Another piece of the puzzle fell into place when Rule performed fMRI scans on his subjects. He expected to learn that the Americans were using more analytical areas of the brain and the Japanese more emotional areas. But what he discovered surprised him: both groups were using the same part of the brain – the amygdala. Sometimes called the “lizard brain”, the amygdala, which has been with us since the early days of our evolutionary journey, helps us detect threats, but it has a more general function as well, signifying increased attention to any object in the outside world. In this case, the amygdala was firing for both the American and the Japanese groups when they saw the picture of the leader they preferred.
“It was a little bit of a surprise,” Rule admits. The finding “essentially says that even though we are leading to different outcomes, we are getting there through the same means”. But what accounts for the strong differences in preferences, leading to very different actions in the real world?
Part of the answer might lie in a similar set of studies done by Freeman. He measured the brainwaves of American and Japanese subjects who were shown silhouettes of bodies in postures categorised as “dominant” and “subordinate” (for example, one of someone standing tall with arms crossed and another of someone with head bowed and arms hanging). “It’s been known for a long time that Western cultures encourage dominance and Japanese cultures more subordination in line with collectivist thinking,” Freeman says. “I was looking to see if these East Asians and Westerners perceive dominant and subservient bodies in a different way.”
The results, published in the journal Neuroimage in April 2009, indicate that here, too, people often travel the same route yet end up at destinations miles apart. The silhouettes matching cultural preferences activated another distinct area of the brain in both groups: the limbic reward system. This is the system that releases dopamine into the bloodstream in response to pleasurable stimuli such as drugs, sex, or food. But it’s also engaged whenever the brain wants to tell the body to go after something in the outside world – to pick up a desired cup of coffee or grab a favourite magazine off the rack.
“I found that dominant bodies activated this classic kind of reward circuitry in Westerners and subordinate bodies activated the same reward circuitry for Japanese people,” says Freeman. What’s more, the magnitude of the limbic response corresponded nearly exactly to the subjects’ responses to questionnaire statements about their level of dominance in the world (“I want to control the conversation” and “I am not afraid of providing criticism”). “So if I’m an American, the more dominant I behave in the real world, the more my brain activates the reward regions when thinking about dominance,” Freeman says.
While it’s impossible to rule out genetic differences between races to explain these differences in brain function, evidence increasingly points to culture as the deciding factor. Ambady and Bharucha both caution that further studies are needed – perhaps involving adopted children or immigrants – to determine exactly where genetics ends and culture begins. The most recent studies in the field, however, have already begun to show how malleable the structure of the brain is in response to cultural stimuli.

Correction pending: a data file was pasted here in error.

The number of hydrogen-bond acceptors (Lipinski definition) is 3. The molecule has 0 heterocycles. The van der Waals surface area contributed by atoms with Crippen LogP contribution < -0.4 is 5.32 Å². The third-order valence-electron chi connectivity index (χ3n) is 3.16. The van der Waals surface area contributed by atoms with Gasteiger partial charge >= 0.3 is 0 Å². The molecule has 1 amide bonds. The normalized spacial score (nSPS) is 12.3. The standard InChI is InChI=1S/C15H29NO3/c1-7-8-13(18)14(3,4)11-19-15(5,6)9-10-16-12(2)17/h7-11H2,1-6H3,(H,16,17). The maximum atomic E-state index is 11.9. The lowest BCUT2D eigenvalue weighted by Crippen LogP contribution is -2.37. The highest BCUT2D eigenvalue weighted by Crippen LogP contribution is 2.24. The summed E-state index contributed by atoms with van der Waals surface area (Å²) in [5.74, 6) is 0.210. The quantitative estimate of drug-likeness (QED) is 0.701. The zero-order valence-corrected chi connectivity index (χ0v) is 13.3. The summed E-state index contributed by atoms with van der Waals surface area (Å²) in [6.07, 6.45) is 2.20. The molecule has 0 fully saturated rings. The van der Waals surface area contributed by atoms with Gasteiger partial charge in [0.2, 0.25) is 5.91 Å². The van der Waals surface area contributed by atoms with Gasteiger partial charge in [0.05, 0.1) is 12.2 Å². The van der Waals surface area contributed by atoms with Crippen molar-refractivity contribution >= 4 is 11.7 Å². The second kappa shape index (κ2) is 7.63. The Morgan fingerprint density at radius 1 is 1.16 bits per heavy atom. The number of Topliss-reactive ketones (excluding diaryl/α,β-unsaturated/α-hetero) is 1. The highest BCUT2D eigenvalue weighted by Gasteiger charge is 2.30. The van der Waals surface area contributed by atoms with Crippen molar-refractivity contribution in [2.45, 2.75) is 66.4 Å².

Joan Chiao, professor of psychology at Northwestern University who coined the term cultural neuroscience, conducted a study in October 2009 that showed distinctively how culture can override genetic imperatives. The study looked at both genetic and cultural factors influencing depression. It found that East Asians disproportionately possess a genetic trait that makes them more susceptible than Americans to depression when exposed to stress. And yet Americans have a higher incidence of depression. Chiao concludes that the collectivist culture of East Asians supersedes their genetics in helping to fight off depressive tendencies.
Despite their promise, however, the implications of cultural neuroscience are also rife for misinterpretation. Freeman worries it could be misconstrued to promote negative stereotypes. “I don’t want people to jump to conclusions that every American is wired to love dominance and every Japanese person is wired to love subordination,” says Freeman. “For Western readers, through the lens of their own culture, there is a lot of value judgment in that.”
Ambady also counsels caution. “The field of cultural neuroscience is very young,” she says, “and we tend to imbue these activations with lots of meaning.” The mainstream media often take the wrong message from cultural neuroscience research, reporting that if differences are found on the level of the brain, they must be somehow hard-wired. But evidence to the contrary abounds. Take the case of Korean Air, where flight crews succeeded in unlearning aspects of their culture that compromised their performance. “What cultural neuroscience shows,” Ambady says, is that the brain is “not fixed – it’s malleable.”
At the same time, the young field can also help us understand differences that do exist between cultures – and potentially lead to greater cooperation on international trade, security, and environmental protection. For that to occur, however, we need to overcome big neurological hurdles. With exposure to other cultures, perhaps, the brain can absorb different ways of perceiving and responding to the world. At the very least, being aware of how deep-seated our perceptions are can help us recognise – maybe even overcome – our natural prejudices.
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